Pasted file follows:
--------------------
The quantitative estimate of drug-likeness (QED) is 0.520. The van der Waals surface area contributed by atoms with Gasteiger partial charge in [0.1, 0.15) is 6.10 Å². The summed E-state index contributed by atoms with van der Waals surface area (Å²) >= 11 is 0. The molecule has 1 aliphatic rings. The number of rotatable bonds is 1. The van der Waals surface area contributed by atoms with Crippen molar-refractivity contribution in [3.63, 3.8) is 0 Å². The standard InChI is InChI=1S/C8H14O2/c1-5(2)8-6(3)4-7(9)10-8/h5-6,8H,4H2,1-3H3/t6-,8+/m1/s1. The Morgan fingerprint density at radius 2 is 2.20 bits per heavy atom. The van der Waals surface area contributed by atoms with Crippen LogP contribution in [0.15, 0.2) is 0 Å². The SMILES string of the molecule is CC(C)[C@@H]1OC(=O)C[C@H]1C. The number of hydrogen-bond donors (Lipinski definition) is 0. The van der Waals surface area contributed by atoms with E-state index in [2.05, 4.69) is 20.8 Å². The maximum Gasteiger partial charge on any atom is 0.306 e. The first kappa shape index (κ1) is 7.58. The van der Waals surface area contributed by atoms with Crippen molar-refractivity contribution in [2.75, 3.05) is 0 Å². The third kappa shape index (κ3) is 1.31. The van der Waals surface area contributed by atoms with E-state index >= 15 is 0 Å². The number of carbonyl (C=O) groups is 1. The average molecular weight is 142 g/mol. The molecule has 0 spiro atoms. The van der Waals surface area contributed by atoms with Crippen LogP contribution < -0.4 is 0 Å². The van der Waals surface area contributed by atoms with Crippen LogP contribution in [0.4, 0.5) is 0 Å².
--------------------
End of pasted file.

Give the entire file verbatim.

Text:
The quantitative estimate of drug-likeness (QED) is 0.520. The van der Waals surface area contributed by atoms with Gasteiger partial charge in [0.1, 0.15) is 6.10 Å². The summed E-state index contributed by atoms with van der Waals surface area (Å²) >= 11 is 0. The molecule has 1 aliphatic rings. The number of rotatable bonds is 1. The van der Waals surface area contributed by atoms with Crippen molar-refractivity contribution in [3.63, 3.8) is 0 Å². The standard InChI is InChI=1S/C8H14O2/c1-5(2)8-6(3)4-7(9)10-8/h5-6,8H,4H2,1-3H3/t6-,8+/m1/s1. The Morgan fingerprint density at radius 2 is 2.20 bits per heavy atom. The van der Waals surface area contributed by atoms with Crippen LogP contribution in [0.15, 0.2) is 0 Å². The SMILES string of the molecule is CC(C)[C@@H]1OC(=O)C[C@H]1C. The number of hydrogen-bond donors (Lipinski definition) is 0. The van der Waals surface area contributed by atoms with E-state index in [2.05, 4.69) is 20.8 Å². The maximum Gasteiger partial charge on any atom is 0.306 e. The first kappa shape index (κ1) is 7.58. The van der Waals surface area contributed by atoms with Crippen molar-refractivity contribution in [2.75, 3.05) is 0 Å². The third kappa shape index (κ3) is 1.31. The van der Waals surface area contributed by atoms with E-state index >= 15 is 0 Å². The number of carbonyl (C=O) groups is 1. The average molecular weight is 142 g/mol. The molecule has 0 spiro atoms. The van der Waals surface area contributed by atoms with Crippen LogP contribution < -0.4 is 0 Å². The van der Waals surface area contributed by atoms with Crippen LogP contribution in [0.4, 0.5) is 0 Å².